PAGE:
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Power imbalances have made it nearly impossible for college athletes to talk honestly to the media without risking their careers.

Photo: Jim Dedmon-USA TODAY Sports. Banner Society Illustration.

When I speak with a college football player on the record, I do so believing in a binary pass/fail: If I procure anything special – anything new or sensitive – it’s a success. If I don’t, if the athlete stays on script entirely throughout the process, it’s a failure. In order to succeed at my job, I need to unearth some piece of information that doesn’t belong to the public.

This process is not only difficult and disingenuous, I have come to believe it’s viewed as dangerous by the athletes themselves. If I pass, they likely fail. Never has access been so restricted at major programs. College football programs exercise ridiculous leverage over an unpaid labor force and deep finances to craft “brand messaging.” It’s the same as any large corporation.

Head coaches trying to minimize variables associate success with uniformity. Dissent doesn’t jibe in a monoculture. So, when I attempt to differentiate my reporting from my competition’s, I’m asking for the player to give me something that puts them at risk, puts that tiny keyhole promise of a maybe-one-day-possible pro career in jeopardy.

The relationship between the media and college athletes has never been particularly good. Historically it’s lacked any incentive or fairness to the player, and it has only become worse as the game has become more lucrative. As coaches demand total compliance, suppressing expression is considered acceptable practice.

On the rare occasion access is granted, it’s either via a thick veil of predetermined talking points and media coaching, or the school has confidence (via familiarity with the outlet) that unspoken rules will be adhered to. There’s an old reporter saying: “Anything they want in the paper is advertising. Anything they want out of it is news.” Accordingly, any real attempt to glean something honest - about locker room culture, about the coaches, other players or the athlete himself - puts the player at risk.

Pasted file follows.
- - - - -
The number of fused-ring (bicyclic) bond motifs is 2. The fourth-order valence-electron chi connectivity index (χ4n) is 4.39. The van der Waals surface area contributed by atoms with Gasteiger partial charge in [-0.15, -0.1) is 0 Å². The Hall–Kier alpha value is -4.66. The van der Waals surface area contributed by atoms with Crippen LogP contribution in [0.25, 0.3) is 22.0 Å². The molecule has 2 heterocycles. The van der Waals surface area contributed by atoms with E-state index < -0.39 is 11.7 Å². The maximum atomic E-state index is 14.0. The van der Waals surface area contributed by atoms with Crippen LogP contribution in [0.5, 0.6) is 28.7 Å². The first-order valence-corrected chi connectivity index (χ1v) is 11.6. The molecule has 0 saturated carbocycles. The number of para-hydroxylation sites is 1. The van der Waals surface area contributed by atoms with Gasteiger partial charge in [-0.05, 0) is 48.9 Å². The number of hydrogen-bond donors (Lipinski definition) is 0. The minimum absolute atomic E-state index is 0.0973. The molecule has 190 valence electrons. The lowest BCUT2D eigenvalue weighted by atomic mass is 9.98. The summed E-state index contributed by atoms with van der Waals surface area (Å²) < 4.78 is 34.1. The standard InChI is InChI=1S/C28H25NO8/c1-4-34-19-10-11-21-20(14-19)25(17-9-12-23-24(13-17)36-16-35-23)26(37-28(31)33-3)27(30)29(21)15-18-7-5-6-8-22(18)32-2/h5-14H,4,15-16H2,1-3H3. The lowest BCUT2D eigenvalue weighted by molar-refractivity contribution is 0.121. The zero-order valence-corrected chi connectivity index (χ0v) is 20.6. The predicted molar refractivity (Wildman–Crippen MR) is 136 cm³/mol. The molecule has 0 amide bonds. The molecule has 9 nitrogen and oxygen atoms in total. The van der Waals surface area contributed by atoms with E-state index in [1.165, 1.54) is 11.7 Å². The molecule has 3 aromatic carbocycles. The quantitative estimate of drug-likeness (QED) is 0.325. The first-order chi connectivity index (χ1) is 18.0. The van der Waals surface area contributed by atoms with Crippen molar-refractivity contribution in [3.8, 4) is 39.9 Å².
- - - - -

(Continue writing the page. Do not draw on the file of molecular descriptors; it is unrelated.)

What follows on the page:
As a sport of amateurs inflated into a billion dollar industry, the preferred methodology of successful college football enterprise has been to reduce risk at all costs. Favor, power and money have been heaped at head coaches who can manage to build consistency out of the inherently inconsistent – a constantly rotating workforce of teenagers and 20 somethings, a majority of whom are black and many of whom hail from poverty.

It’s never been a secret, but now it’s hard to ignore. College football players are allowed virtually no agency in expression. Look at Iowa’s now-abandoned social media policy. Contrasted by the advances in player-first media relationships in the NBA, it’s not just restrictive, it’s inarguably a policy out of time.

It doesn’t have to be this way, but for it to be any way else college football players would need some kind of representation, some kind of organized body that could wield agency, or at least sit at the table. In a business where money calcifies anything it wants – changing a mascot or even making progress in a logical postseason format – the development of such a body seems unlikely.

It is not remarkable that Mike Norvell greatly exaggerated his “one-on-one meetings” with Florida State players. Norvell has received no official sanction, suspension, reduction in pay or loss of authority. His career will march along untouched. Moreover, the reporter who took his quote was scrutinized for taking a standing head football coach at his word in an on-the-record conversation.

That Norvell attempted the lie is what’s noteworthy, because CFB’s structural imbalance could make something that ludicrous - claiming you spoke one on one with 80 odd human beings when you certainly did not - possible. In other words, he thought he could get away with it.

Fifty years ago he certainly would have. Even ten. Even five years ago he would’ve. It’s not that social media, where Marvin Wilson chose to speak, is a game changer. It’s that (without asking him) Wilson maybe saw the new liberties social media has afforded pro athletes. They manage their brands, not the teams who pay them. They control their own communication now. Sometimes this is done to their personal benefit without facts, no different than what franchises and leagues have done for years.

It’s worth mentioning that Wilson is a senior, a team captain, and is very good at his position on a team with a first-year head coach under a mandate to win immediately. If there’s any agency afforded to college football players, Wilson would have it. We have yet to see a freshman fighting up the depth chart speak out. If real progress comes from these events, it will take years to measure. With the height of the walls around player culture in college football programs, it’s hard to establish any context to measure that change. I think it’s safe to assume that if these incidents are the last time we hear about these issues, nothing changed.

Maybe Wilson just finally had enough. I don’t know. I know that what he did was something I can’t really recall - as an active CFB player with a realistic pro future, he risked potential blackballing, internal issues and the deadly “anonymous reports” character defacement we’ve seen from coaches and scouts. He did this to express 1. That his coach was lying and 2. To assert his own complete identity as a human being.